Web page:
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Muscle Density Linked to Survival in Metastatic RCC

jhsu's picture
jhsu
Posts: 78
Joined: Sep 2009

It is the density NOT the volume that counts.

http://www.cancernetwork.com/display/article/10165/2149734

Texas_wedge's picture
Texas_wedge
Posts: 2807
Joined: Nov 2011

Jon, thanks for giving my favourite hobby-horse more air and a chance for a run! 

I'll have a lot more to say but, for now, I'll limit myself to saying that we need a lot more research in this area, in particular some more thorough-going scientific investigation - this is a much more significant topic than is recognised by most in 'the cancer world' and far too important to stay in the shadows.

jhsu's picture
jhsu
Posts: 78
Joined: Sep 2009
So, I’ve been doing the right thing as a long distance runner – still going on after 5 years of initial stage IV RCC.
Texas_wedge's picture
Texas_wedge
Posts: 2807
Joined: Nov 2011

I'm sure you stand in no need of confirmation from me that you're doing the right thing!

However, I'll tweak that just a little.  I've enjoyed running marathons but I've enjoyed competitive weightlifting even more and I know the latter is the superior way of gaining and maintaining muscle density.  A deepening health crisis has blown me off course (including the golf course) lately but I must renew dialogue with a local here in eastern Scotland who is a molecular physiologist and an ultra-marathoner.  He's published an excellent short book on High Intensity Training and the last time we spoke he was getting ready for the Devil of the Highlands race.   It's a hilly 43 mile footrace and he tells me the longest training runs he ever does are about 7 miles!!!

So long gone are the 200 weekly mileages of Dave Bedford (who I regard as the saviour of GB athletics).  Compared with Ovett, Coe stressed quality over quantity with much lower training mileages and plenty of weights work but even that now seems antiquated and physiologically naive!

I'm around 3 years behind you as a stage 4 case and runner but I hope to soon get back to a little running (but a lot of rowing) and there is an improving chance that I might emulate you in making 5 years as a still active RCC case.

garym's picture
garym
Posts: 1651
Joined: Nov 2009

I knew the smart money was on you!!!

MDCinSC's picture
MDCinSC
Posts: 574
Joined: Feb 2013

In spades!  No sucker bets for me!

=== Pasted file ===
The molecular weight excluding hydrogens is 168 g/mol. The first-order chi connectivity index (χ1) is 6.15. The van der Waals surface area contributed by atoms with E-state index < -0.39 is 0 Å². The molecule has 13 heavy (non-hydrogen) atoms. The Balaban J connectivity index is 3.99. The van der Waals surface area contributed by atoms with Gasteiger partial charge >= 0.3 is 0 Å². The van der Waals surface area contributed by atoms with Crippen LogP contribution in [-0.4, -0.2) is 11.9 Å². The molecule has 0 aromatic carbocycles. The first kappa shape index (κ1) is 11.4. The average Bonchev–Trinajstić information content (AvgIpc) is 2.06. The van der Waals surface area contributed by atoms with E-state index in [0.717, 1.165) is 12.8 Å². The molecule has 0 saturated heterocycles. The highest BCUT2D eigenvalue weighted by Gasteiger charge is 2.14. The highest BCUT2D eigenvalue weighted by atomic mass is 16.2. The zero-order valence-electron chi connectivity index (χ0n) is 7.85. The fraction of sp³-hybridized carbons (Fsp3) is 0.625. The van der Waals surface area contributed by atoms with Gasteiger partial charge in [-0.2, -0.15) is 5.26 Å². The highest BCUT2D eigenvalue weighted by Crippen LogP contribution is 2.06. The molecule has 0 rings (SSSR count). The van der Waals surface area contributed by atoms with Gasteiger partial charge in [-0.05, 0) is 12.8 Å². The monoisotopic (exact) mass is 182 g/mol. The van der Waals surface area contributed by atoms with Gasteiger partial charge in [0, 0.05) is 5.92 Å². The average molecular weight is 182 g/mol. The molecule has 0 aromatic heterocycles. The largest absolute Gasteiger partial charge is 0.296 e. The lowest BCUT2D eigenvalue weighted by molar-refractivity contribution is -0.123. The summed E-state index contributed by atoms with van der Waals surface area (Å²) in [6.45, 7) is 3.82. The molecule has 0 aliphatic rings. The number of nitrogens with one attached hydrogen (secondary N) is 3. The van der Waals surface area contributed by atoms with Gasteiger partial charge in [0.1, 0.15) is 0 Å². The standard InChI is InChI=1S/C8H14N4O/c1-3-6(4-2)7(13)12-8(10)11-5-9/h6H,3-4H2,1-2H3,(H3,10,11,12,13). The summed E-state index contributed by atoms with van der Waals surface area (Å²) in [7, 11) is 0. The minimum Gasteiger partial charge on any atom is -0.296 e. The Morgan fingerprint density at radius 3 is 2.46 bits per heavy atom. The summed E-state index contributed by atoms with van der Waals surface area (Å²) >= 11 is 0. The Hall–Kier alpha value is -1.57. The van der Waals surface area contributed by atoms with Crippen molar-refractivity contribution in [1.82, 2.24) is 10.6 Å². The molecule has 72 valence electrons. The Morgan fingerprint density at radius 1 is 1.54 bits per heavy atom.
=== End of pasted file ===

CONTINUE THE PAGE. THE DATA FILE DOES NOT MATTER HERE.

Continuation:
foxhd's picture
foxhd
Posts: 2029
Joined: Oct 2011

go home and get back to my exercise and running. I've got a tee time tuesday. But that may be pushing it.

jhsu's picture
jhsu
Posts: 78
Joined: Sep 2009
My running is introversion, it is not about competition nor challenging of anything. People who meditate regularly know what I mean, I do my meditation and running at the same time. Oh, as for the muscle density and bone density, those are just the side effects.
Texas_wedge's picture
Texas_wedge
Posts: 2807
Joined: Nov 2011

Jon, I have the same relationship with running and meditation as you do. 

However, I'm keen to ensure that we're not at cross-purposes here, with the study you've quoted.  I construe it as another confirmation that the more muscle you carry the better, even if it's at the cost of carrying a bit more body fat in addition.   You have pointed up the difference between density and volume - are you focusing on the fact that most ultra-distance athletes carry less fat but also less muscle than average?

You probably have a better muscle:fat ratio than most people do and you'll almost certainly have higher quality muscle.  It's important to have good muscle density. 

Nonetheless, I don't think the message is that muscle size isn't important, only quality - in fact, the greater your muscle mass the better (leaving aside questions of aesthetics) and in health and longevity terms there is a minimum figure, below which your prospects are less good.

Incidentally, if you're like me, you'll run weight on.  When I stop training I invariably lose weight and can't wait to put it back on again.  In fact, I'm getting worried that on Votrient I lost a lot of weight, regained some, but have lately shed it again.  When I started the drug I was carrying very little surplus and I now face the prospect of going back onto Votrient weighing 20 lbs less than I did before starting it first time!

jhsu's picture
jhsu
Posts: 78
Joined: Sep 2009
Prognostic should be based on the person’s stamina level and the immune capability, but medical world today cannot quantify these things so they use other stuff that can be numbered and scored, muscle density is just one of the indexes.
 
I always exemplify myself as a rechargeable battery. Am I a deep-cycle battery or a shallow one? How much power can I generate and for how long? How low can I go down? How fast can I recharge myself back up the ‘full’ level? How long am I going to last in this discharge and recharge cycle?
 
And I treat each different marathon I ran as an opportunity to recalibrate myself, physically and mentally.
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